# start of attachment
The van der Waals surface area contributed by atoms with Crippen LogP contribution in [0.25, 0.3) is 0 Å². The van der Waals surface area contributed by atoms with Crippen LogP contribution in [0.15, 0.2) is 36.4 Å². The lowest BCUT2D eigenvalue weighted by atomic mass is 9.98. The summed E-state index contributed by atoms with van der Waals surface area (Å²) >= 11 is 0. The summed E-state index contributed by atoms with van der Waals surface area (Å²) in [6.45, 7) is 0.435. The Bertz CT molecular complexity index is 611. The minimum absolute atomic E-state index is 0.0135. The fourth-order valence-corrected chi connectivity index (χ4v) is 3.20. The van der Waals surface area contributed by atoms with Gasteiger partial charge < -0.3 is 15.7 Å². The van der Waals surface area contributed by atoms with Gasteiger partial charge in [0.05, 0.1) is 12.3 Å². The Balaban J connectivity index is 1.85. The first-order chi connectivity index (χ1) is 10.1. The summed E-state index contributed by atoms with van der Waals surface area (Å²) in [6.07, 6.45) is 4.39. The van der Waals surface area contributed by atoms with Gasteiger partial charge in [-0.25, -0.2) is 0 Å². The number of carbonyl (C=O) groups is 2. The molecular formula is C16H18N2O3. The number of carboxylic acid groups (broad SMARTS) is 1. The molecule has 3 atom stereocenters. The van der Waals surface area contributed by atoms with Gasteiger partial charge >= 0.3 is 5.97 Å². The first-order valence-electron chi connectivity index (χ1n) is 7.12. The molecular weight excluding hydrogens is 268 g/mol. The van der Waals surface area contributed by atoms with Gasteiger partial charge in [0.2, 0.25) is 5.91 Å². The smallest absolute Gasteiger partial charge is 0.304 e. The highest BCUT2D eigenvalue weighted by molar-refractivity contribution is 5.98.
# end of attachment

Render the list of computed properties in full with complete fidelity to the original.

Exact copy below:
The van der Waals surface area contributed by atoms with Crippen LogP contribution in [0.25, 0.3) is 0 Å². The van der Waals surface area contributed by atoms with Crippen LogP contribution in [0.15, 0.2) is 36.4 Å². The lowest BCUT2D eigenvalue weighted by atomic mass is 9.98. The summed E-state index contributed by atoms with van der Waals surface area (Å²) >= 11 is 0. The summed E-state index contributed by atoms with van der Waals surface area (Å²) in [6.45, 7) is 0.435. The Bertz CT molecular complexity index is 611. The minimum absolute atomic E-state index is 0.0135. The fourth-order valence-corrected chi connectivity index (χ4v) is 3.20. The van der Waals surface area contributed by atoms with Gasteiger partial charge < -0.3 is 15.7 Å². The van der Waals surface area contributed by atoms with Gasteiger partial charge in [0.05, 0.1) is 12.3 Å². The Balaban J connectivity index is 1.85. The first-order chi connectivity index (χ1) is 10.1. The summed E-state index contributed by atoms with van der Waals surface area (Å²) in [6.07, 6.45) is 4.39. The van der Waals surface area contributed by atoms with Gasteiger partial charge in [-0.25, -0.2) is 0 Å². The number of carbonyl (C=O) groups is 2. The molecular formula is C16H18N2O3. The number of carboxylic acid groups (broad SMARTS) is 1. The molecule has 3 atom stereocenters. The van der Waals surface area contributed by atoms with Gasteiger partial charge >= 0.3 is 5.97 Å². The first-order valence-electron chi connectivity index (χ1n) is 7.12. The molecular weight excluding hydrogens is 268 g/mol. The van der Waals surface area contributed by atoms with Gasteiger partial charge in [0.2, 0.25) is 5.91 Å². The smallest absolute Gasteiger partial charge is 0.304 e. The highest BCUT2D eigenvalue weighted by molar-refractivity contribution is 5.98.